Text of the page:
Confraternity  

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Kunstformen der Natur (1904) by Ernst Haeckel
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Kunstformen der Natur (1904) by Ernst Haeckel

A confraternity is normally a Roman Catholic organization of lay people created for the purpose of promoting special works of Christian charity or piety, and approved by the Church hierarchy. An archconfraternity is a "franchise" of confraternities, able to establish different groups using the same names and rules, such as the Confraternities of the Cord, Confraternity of the Rosary and others. Many of these are very widely spread. Especially in the cities of the Middle Ages, confraternities could be important and wealthy institutions for the elite, as in the Scuole Grandi of Venice. The Purgatorial societies and orders of flagellants were other specialized medieval types; puy is a medieval French term for a confraternity dedicated to artistic performance in music, song and poetry, the German meistersingers were similar, though typically imitating trade guilds in form.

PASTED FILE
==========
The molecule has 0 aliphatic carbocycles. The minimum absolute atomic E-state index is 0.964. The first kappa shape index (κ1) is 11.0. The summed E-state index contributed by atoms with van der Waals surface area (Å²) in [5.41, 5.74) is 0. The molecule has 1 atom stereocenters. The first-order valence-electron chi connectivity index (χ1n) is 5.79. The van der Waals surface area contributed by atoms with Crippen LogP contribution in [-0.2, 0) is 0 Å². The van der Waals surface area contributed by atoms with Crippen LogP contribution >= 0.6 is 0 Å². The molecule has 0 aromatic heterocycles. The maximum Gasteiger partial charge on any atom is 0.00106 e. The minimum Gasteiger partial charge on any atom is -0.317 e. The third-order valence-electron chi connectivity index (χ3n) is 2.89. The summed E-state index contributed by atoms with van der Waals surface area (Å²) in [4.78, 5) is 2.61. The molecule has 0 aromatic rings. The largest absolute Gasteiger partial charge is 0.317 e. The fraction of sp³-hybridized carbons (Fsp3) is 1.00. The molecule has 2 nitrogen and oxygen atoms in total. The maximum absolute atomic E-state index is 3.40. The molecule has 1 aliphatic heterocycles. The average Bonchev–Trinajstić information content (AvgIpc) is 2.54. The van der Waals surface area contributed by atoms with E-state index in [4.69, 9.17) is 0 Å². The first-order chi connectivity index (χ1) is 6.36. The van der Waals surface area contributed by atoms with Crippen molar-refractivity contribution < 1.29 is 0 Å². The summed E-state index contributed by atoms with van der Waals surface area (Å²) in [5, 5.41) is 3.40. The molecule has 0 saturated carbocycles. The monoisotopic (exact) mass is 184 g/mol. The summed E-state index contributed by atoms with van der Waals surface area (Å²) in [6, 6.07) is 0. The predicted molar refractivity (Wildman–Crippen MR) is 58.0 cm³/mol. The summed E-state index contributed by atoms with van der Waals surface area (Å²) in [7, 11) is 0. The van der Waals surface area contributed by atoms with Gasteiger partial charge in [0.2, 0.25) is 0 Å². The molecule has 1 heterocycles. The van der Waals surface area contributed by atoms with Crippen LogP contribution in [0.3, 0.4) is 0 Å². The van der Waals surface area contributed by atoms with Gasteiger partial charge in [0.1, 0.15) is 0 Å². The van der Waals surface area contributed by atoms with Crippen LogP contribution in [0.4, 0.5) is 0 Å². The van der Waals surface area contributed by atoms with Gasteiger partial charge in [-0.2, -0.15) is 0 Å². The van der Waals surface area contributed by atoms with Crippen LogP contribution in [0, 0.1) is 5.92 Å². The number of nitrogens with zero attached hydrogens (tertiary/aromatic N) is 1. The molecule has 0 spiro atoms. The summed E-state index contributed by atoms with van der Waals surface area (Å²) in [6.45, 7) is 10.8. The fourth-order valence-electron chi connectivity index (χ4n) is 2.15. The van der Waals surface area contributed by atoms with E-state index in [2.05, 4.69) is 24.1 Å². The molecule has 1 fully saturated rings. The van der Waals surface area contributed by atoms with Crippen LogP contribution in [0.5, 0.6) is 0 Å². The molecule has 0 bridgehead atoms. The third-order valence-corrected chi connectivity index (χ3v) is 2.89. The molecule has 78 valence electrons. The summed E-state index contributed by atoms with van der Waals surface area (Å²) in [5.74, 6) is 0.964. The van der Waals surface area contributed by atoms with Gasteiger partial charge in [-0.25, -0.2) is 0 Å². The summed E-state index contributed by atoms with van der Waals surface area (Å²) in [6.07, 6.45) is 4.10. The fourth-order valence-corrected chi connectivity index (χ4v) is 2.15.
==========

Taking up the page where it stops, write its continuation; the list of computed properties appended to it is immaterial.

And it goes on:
The term may have other meanings: confraternities in Nigeria began as a term for fraternities in the American college sense, university-based social organisations, but the term has spread and changed to become in many cases used by street gangs that have been accused of widespread crime.

The Confraternity of the Blessed Sacrament is an example of an Anglo-Catholic confraternity established in the Church of England. Catholic confraternities of priests became common in the 19th century, fulfilling similar functions for the clergy.



Unless indicated otherwise, the text in this article is either based on Wikipedia article "Confraternity" or another language Wikipedia page thereof used under the terms of the GNU Free Documentation License; or on original research by Jahsonic and friends. See Art and Popular Culture's copyright notice.

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